Reducing overreliance on credit ratings: failing strategies and the need to start from scratch
In 2010 the Financial Stability Board (FSB) issued a set of principles to deal with such a problem. The proposed strategy is based on two levels of action: (i) encouraging market participants to perform their own due diligence and internal risk management; and (ii) revisiting in the regulatory framework those references to ratings which may negatively influence investors due to their potentiality to be regarded as a public endorsement of creditworthiness. So far, the translation of the two pronged approach has made very little progress at national, regional and international levels.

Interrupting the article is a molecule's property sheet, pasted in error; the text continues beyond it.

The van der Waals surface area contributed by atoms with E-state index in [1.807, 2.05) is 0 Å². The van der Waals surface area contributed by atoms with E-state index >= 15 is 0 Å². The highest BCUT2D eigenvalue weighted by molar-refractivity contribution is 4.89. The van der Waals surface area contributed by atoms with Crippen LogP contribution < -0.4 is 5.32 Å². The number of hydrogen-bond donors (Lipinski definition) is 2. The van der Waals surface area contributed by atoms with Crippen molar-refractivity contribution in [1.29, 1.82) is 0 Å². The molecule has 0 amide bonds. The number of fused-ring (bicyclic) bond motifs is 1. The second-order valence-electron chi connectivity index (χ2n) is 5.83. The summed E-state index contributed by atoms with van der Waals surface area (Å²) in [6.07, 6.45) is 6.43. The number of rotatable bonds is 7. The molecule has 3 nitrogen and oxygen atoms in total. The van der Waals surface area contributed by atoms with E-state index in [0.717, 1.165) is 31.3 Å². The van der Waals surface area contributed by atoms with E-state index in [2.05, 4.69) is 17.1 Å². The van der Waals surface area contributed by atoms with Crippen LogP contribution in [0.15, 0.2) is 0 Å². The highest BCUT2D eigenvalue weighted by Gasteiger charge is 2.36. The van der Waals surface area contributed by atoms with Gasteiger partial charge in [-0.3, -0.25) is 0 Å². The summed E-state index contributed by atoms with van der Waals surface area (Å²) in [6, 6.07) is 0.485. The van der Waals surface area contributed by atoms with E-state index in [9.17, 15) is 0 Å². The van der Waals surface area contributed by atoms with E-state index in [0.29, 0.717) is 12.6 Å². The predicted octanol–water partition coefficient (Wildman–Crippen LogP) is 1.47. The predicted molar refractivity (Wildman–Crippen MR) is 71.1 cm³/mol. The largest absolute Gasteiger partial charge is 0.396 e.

In this short article, Francesco De Pascalis (research degree student at IALS) illustrates the reasons why the proposed approach is failing to achieve its objectives. In doing so, it will discuss overreliance on credit ratings and the strategy advanced to address this problem, including its drawbacks and how it is perceived by CRAs and users of ratings. Significantly, the approach is considered as ill-advised and as an overreaction by the users of ratings. Consequently, this article suggests that the debate on excessive reliance should re-start on new bases.
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